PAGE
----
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Council / ‘We may struggle to fill seats’: SIC convener’s concern over interest in local democracy

SIC convener Malcolm Bell.

SHETLAND Islands Council’s convener says the lack of people who put themselves forward for the last local government election was a “real concern”.

Malcolm Bell said “if that trend continues we may well struggle to fill seats, never mind have uncontested seats”.

The Lerwick councillor pointed out that in the last SIC election in 2017 three of seven seats were effectively uncontested.

In the South Mainland only three people went in for the three seats, meaning there was no election in the ward.

In the Lerwick North and North Mainland wards “paper candidates” were entered by the Conservatives to have a presence on the ballot paper, but they were not active candidates and gained few votes.

The next council election is scheduled for 2022 and Bell said the numbers were a worry.

Speaking while giving evidence to the Scottish Parliament’s local government and communities committee on Wednesday, Bell believed one factor behind the lack of participation was the perception of local democracy.

“There may well be a lot of reasons for that [the participation in 2017], but I’m sure one of the reasons is that people don’t see the value of local government,” the convener suggested.

There were better numbers in last year’s by-election for the Central and Lerwick South wards, however, with five candidates in each area fighting for their local seat.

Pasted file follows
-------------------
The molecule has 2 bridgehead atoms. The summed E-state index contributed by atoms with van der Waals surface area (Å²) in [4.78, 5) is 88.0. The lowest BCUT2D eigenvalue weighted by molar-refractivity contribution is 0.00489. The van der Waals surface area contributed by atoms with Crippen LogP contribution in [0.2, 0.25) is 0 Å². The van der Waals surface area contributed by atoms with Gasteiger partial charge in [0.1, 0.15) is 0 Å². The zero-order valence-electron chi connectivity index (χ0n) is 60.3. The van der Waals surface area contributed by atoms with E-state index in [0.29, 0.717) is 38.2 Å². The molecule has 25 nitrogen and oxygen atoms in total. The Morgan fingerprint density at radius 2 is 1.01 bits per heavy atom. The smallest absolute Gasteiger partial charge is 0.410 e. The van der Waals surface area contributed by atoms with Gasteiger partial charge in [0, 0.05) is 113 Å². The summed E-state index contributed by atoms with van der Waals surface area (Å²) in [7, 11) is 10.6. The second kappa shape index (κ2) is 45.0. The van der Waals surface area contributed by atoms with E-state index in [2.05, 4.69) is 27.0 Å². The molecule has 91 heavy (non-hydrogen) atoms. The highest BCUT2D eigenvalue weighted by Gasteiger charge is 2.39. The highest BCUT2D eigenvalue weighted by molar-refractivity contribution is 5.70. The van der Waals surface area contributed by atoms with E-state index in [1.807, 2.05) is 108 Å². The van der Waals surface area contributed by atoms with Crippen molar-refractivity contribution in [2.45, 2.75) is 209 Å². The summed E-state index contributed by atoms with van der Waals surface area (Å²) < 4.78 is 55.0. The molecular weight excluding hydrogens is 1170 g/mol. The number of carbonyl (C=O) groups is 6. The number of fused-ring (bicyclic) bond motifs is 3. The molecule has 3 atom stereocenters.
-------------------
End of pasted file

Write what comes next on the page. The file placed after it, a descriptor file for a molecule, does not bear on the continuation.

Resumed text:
Bell was speaking during discussions on a proposed law around local government.

The bill, introduced by Green MSP Andy Wightman, aims to bring the European Charter of Local Self-Government into Scots Law.

It is an international treaty of the Council of Europe which enshrines basic rules guaranteeing the political, administrative and financial independence of local authorities. It came into force in 1998.

Bell said he felt the passing of the bill would “send out a very clear signal that local government is valued as a partner in the overall governance of Scotland”.

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He said it would be an important “first step in changing the direction of travel” – a direction of travel that has been ongoing for decades.

“Why wouldn’t we adopt this? Scotland likes to think of itself as a very European nation…but in terms of its centralisation habits it’s actually a very British nation,” Bell said.

He told the committee that “for decades, the power and influence of local government has been eroded”.

“We feel undervalued, we feel underfunded and we feel very much under the authority of Holyrood as opposed to being a partner.”

Bell also said he is finding it more difficult to explain to people in simple terms the difference an elected member can make.

Sixty per cent of the council’s revenue budget goes on delivering national outcomes.

“In that sense, we’re becoming very much like health boards, I guess,” he said.

“In Scotland we have a very weak system of local government in comparison to most of the other countries in Europe.”

Bell’s comments come on the back of SIC members’ overwhelming vote in September in favour of exploring options for financial and political self-determination.

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